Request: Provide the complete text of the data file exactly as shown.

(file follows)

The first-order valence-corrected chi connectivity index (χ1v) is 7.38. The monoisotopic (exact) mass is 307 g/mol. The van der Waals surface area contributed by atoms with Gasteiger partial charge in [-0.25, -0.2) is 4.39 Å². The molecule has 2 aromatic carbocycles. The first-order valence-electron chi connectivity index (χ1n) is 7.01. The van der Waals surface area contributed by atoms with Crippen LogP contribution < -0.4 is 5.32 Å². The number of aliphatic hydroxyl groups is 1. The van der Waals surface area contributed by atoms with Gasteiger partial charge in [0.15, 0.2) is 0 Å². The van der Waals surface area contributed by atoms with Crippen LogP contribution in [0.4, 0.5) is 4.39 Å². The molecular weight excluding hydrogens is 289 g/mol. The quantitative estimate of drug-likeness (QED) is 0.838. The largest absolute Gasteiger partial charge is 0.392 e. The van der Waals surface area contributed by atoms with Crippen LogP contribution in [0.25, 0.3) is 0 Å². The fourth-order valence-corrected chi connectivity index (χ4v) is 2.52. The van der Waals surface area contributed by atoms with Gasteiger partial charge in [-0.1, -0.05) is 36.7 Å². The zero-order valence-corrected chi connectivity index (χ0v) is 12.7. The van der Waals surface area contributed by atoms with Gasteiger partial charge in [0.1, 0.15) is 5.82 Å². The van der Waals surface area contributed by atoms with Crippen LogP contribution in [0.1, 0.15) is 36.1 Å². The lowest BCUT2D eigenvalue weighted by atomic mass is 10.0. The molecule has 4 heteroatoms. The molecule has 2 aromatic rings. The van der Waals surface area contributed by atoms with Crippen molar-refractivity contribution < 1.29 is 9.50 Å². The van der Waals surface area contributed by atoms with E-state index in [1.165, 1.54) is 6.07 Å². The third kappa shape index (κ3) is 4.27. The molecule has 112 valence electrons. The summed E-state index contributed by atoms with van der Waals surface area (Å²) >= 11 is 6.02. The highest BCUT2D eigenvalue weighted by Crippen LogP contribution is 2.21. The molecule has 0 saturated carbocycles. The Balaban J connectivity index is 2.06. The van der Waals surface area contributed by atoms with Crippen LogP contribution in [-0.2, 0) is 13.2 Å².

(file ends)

The first-order valence-corrected chi connectivity index (χ1v) is 7.38. The monoisotopic (exact) mass is 307 g/mol. The van der Waals surface area contributed by atoms with Gasteiger partial charge in [-0.25, -0.2) is 4.39 Å². The molecule has 2 aromatic carbocycles. The first-order valence-electron chi connectivity index (χ1n) is 7.01. The van der Waals surface area contributed by atoms with Crippen LogP contribution < -0.4 is 5.32 Å². The number of aliphatic hydroxyl groups is 1. The van der Waals surface area contributed by atoms with Gasteiger partial charge in [0.15, 0.2) is 0 Å². The van der Waals surface area contributed by atoms with Crippen LogP contribution in [0.4, 0.5) is 4.39 Å². The molecular weight excluding hydrogens is 289 g/mol. The quantitative estimate of drug-likeness (QED) is 0.838. The largest absolute Gasteiger partial charge is 0.392 e. The van der Waals surface area contributed by atoms with Crippen LogP contribution in [0.25, 0.3) is 0 Å². The fourth-order valence-corrected chi connectivity index (χ4v) is 2.52. The van der Waals surface area contributed by atoms with Gasteiger partial charge in [-0.1, -0.05) is 36.7 Å². The zero-order valence-corrected chi connectivity index (χ0v) is 12.7. The van der Waals surface area contributed by atoms with Gasteiger partial charge in [0.1, 0.15) is 5.82 Å². The van der Waals surface area contributed by atoms with Crippen LogP contribution in [0.1, 0.15) is 36.1 Å². The lowest BCUT2D eigenvalue weighted by atomic mass is 10.0. The molecule has 4 heteroatoms. The molecule has 2 aromatic rings. The van der Waals surface area contributed by atoms with Crippen molar-refractivity contribution < 1.29 is 9.50 Å². The van der Waals surface area contributed by atoms with E-state index in [1.165, 1.54) is 6.07 Å². The third kappa shape index (κ3) is 4.27. The molecule has 112 valence electrons. The summed E-state index contributed by atoms with van der Waals surface area (Å²) >= 11 is 6.02. The highest BCUT2D eigenvalue weighted by Crippen LogP contribution is 2.21. The molecule has 0 saturated carbocycles. The Balaban J connectivity index is 2.06. The van der Waals surface area contributed by atoms with Crippen LogP contribution in [-0.2, 0) is 13.2 Å².